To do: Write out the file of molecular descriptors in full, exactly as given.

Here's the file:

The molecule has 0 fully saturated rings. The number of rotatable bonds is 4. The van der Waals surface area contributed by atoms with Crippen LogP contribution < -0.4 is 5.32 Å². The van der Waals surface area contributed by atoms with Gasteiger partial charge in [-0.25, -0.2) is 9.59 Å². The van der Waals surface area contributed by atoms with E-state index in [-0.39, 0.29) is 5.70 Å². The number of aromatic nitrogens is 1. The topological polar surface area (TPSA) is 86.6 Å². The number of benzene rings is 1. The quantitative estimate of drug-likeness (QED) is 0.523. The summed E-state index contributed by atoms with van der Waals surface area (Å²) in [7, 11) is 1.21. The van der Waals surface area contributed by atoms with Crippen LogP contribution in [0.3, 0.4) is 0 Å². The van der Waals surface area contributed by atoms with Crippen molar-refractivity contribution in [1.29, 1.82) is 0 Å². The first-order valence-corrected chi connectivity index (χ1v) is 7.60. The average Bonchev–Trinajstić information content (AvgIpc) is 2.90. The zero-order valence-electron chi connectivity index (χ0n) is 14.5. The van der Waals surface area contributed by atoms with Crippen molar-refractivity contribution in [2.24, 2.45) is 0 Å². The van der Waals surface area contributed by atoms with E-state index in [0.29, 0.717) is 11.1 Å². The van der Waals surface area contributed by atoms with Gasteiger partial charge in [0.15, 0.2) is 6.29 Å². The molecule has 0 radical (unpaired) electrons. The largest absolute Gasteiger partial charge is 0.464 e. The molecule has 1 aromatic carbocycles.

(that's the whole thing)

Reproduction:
The molecule has 0 fully saturated rings. The number of rotatable bonds is 4. The van der Waals surface area contributed by atoms with Crippen LogP contribution < -0.4 is 5.32 Å². The van der Waals surface area contributed by atoms with Gasteiger partial charge in [-0.25, -0.2) is 9.59 Å². The van der Waals surface area contributed by atoms with E-state index in [-0.39, 0.29) is 5.70 Å². The number of aromatic nitrogens is 1. The topological polar surface area (TPSA) is 86.6 Å². The number of benzene rings is 1. The quantitative estimate of drug-likeness (QED) is 0.523. The summed E-state index contributed by atoms with van der Waals surface area (Å²) in [7, 11) is 1.21. The van der Waals surface area contributed by atoms with Crippen LogP contribution in [0.3, 0.4) is 0 Å². The van der Waals surface area contributed by atoms with Crippen molar-refractivity contribution in [1.29, 1.82) is 0 Å². The first-order valence-corrected chi connectivity index (χ1v) is 7.60. The average Bonchev–Trinajstić information content (AvgIpc) is 2.90. The zero-order valence-electron chi connectivity index (χ0n) is 14.5. The van der Waals surface area contributed by atoms with Crippen molar-refractivity contribution in [2.24, 2.45) is 0 Å². The van der Waals surface area contributed by atoms with E-state index in [0.29, 0.717) is 11.1 Å². The van der Waals surface area contributed by atoms with Gasteiger partial charge in [0.15, 0.2) is 6.29 Å². The molecule has 0 radical (unpaired) electrons. The largest absolute Gasteiger partial charge is 0.464 e. The molecule has 1 aromatic carbocycles.